Catherine Toth Fox: It's Time To Embrace Tilapia Despite Its Stigma In Hawaii - Honolulu Civil Beat

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About the Author

Catherine Toth Fox

Born and raised on Oahu, Catherine Toth Fox is an editor, writer, children’s book author, blogger and former journalism instructor. She is currently the editor at large for Hawaii Magazine and lives in Honolulu with her husband, son and two dogs. You can follow her on Instagram @catherinetothfox. Opinions are the author's own and do not necessarily reflect Civil Beat's views.

“Here, try this.”

I had just started dating this guy when he handed me a plate of deep-fried chunks of fish, salted and crispy, that he cooked himself.

I’m not a huge fish eater, but I felt compelled to try it. I mean, the guy spent all afternoon scaling fish and risking his life with a deep fryer for me, obviously in an attempt to impress me, so I should at least be polite.

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And I was pleasantly surprised — not just by his cooking skills but by the fish itself. The white meat was firm and flaky and had a mild taste, if any.

“What kind of fish is this?” I asked, through a mouthful of fish and rice.

“Tilapia,” he replied.

I stopped chewing. Tilapia. The fish that lives in the Ala Wai Canal. The one that if we ever caught it, we’d throw it back and maybe wash our hands after. This is what I was eating?

Not quite. Turns out the tilapia species that occupies the murky canal — blackchin tilapia, or Sarotherodon melanotheron — was brought in by the state in the ’50s as live bait fish for the tuna-fishing industry.

The guy — now my husband — had deep-fried a Mozambique tilapia (Oreochromis mossambicus) that he grew in an aquaponics set-up in his backyard. Aquaponics is a combination of aquaculture — growing fish or other aquatic animals — and hydroponics — growing plants without soil — in a symbiotic system where fish effluent water is used to grow the vegetables.

Tilapia is one of the most popular seafood choices of American consumers. Getty Images

It’s not unlike the Native Hawaiian practice of loko i‘a kalo, where fish was grown in wetland taro patches.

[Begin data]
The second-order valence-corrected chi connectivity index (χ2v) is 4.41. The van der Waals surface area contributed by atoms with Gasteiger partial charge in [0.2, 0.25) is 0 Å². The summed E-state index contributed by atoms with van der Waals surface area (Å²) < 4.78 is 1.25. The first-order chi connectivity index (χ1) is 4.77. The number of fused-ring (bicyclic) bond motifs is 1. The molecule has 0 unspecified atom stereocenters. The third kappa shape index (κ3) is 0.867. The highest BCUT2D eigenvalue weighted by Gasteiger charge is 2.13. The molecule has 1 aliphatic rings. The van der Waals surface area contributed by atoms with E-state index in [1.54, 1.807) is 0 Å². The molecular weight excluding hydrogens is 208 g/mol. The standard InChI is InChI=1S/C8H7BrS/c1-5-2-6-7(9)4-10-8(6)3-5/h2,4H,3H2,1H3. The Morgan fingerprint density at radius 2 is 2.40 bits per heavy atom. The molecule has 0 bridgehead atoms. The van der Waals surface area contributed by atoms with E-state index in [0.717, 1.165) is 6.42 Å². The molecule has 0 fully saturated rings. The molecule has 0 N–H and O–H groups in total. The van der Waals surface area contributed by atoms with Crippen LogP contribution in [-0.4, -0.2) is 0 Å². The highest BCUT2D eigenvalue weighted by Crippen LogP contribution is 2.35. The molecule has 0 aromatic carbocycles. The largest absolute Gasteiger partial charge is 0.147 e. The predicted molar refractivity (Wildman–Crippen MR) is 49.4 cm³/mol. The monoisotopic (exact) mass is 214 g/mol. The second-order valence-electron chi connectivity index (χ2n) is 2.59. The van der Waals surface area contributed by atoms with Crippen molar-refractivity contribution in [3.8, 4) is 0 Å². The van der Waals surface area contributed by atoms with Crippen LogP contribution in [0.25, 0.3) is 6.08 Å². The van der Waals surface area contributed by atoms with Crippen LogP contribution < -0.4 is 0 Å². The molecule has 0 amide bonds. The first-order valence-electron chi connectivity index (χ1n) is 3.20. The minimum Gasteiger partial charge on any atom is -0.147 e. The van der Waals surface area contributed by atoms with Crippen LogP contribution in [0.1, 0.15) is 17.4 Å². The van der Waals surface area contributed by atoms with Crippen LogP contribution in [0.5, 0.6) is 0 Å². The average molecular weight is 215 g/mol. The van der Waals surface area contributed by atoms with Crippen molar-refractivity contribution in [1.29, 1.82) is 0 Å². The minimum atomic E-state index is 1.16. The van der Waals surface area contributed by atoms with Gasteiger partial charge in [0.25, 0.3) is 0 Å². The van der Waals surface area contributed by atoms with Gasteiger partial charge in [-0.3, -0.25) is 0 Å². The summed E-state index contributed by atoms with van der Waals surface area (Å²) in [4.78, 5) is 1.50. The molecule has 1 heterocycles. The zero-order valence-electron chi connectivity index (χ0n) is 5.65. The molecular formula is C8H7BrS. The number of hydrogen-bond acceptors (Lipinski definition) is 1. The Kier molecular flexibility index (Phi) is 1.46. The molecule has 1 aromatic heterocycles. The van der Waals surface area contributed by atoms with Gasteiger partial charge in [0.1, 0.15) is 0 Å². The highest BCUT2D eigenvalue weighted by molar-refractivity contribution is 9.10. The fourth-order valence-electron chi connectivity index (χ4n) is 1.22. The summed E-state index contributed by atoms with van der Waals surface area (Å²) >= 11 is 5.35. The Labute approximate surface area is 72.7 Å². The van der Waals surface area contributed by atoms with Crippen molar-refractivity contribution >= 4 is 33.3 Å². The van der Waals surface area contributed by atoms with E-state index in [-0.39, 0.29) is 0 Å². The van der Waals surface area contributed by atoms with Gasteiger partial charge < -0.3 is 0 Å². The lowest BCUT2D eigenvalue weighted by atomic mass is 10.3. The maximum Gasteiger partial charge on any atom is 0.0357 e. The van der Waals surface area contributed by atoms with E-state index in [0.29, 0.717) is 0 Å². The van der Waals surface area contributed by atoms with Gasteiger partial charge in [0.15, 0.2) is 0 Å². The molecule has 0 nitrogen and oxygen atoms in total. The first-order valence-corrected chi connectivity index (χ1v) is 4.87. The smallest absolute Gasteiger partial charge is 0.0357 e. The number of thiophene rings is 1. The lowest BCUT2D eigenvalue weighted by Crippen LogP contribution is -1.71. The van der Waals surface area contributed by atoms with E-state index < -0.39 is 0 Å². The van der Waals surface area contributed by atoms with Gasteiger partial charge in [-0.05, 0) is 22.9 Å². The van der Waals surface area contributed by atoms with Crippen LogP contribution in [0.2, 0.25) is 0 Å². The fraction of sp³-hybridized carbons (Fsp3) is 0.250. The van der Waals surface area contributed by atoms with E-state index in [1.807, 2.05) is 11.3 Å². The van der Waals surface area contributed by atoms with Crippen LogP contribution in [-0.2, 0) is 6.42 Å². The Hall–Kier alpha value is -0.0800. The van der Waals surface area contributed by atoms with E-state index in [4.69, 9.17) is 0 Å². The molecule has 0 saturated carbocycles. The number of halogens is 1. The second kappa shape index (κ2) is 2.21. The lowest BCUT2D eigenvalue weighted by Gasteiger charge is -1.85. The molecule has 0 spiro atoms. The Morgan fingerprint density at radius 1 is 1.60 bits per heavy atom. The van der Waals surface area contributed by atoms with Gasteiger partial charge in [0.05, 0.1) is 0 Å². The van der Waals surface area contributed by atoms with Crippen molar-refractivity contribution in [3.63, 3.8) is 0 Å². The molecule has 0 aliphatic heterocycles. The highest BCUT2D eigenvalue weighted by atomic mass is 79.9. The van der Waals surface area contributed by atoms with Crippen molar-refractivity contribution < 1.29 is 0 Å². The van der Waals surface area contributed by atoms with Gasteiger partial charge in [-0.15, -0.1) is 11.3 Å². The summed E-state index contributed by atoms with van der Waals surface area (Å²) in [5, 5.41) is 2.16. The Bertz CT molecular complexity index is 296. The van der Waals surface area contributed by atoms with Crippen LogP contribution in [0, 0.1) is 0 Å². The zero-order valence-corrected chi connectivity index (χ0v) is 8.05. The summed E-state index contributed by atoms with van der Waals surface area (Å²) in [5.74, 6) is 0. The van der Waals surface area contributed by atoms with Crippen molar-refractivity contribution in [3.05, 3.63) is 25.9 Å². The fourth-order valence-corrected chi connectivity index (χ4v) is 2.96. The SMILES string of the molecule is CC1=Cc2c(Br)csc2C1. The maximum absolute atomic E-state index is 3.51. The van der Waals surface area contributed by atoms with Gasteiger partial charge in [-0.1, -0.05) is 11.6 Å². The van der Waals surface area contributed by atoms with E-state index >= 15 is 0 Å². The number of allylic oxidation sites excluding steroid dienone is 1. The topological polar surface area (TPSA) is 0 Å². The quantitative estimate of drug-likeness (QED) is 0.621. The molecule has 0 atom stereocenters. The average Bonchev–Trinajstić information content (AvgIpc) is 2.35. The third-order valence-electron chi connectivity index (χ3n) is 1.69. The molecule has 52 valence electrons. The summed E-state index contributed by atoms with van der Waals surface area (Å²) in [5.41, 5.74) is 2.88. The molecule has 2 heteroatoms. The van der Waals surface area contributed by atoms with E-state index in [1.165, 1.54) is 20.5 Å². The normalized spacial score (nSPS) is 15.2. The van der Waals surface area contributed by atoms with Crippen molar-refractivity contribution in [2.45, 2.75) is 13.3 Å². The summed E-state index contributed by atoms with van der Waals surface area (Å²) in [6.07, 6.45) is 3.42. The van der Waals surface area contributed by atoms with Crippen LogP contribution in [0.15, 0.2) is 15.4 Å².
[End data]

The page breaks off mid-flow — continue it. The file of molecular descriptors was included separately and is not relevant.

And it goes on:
The beauty of it, he would later extol, is that you can grow both vegetables and protein in one system compact enough to put in your backyard or even lanai. Talk about food security.

I’ll be honest: If he had told me ahead of time that he would be serving me tilapia for dinner, I might have faked a migraine. Like many locals, I grew up associating the cichlid fish with disgusting habitats. And if you are what you eat, I wouldn’t want to eat a tilapia from a mucky canal.

But the tilapia that my husband was growing — and continues to help other aquaculture farms raise as an extension agent with Hawaii Sea Grant — isn’t living in dirty environments and consuming nasty microalgae. On the contrary, these fish are fed mostly vegetarian diets and live in clean tanks and ponds, making it one of the best tasting fish around.

Don’t believe me? Ask James Beard Award-winning chef Alan Wong, who once served this fish alongside mahi mahi and opakapaka in a dinner event in 2009 at his Honolulu restaurant. Most of the guests picked tilapia as their favorite, and Wong often featured tilapia — grown at an aquaculture farm on Oahu’s North Shore — on his menu.

Tilapia is the second-most widely farmed fish in the world, behind carp, and the third-most farmed fish in the U.S., according to the National Marine Fisheries Service, behind catfish and striped bass.

Tilapia is one of the most popular seafood choices of American consumers — we ate 1.07 pounds per person per year in 2020, behind only shrimp, salmon and canned tuna — and you can find this fish in grocery stores and at restaurants across the country.

Just not so much in Hawaii.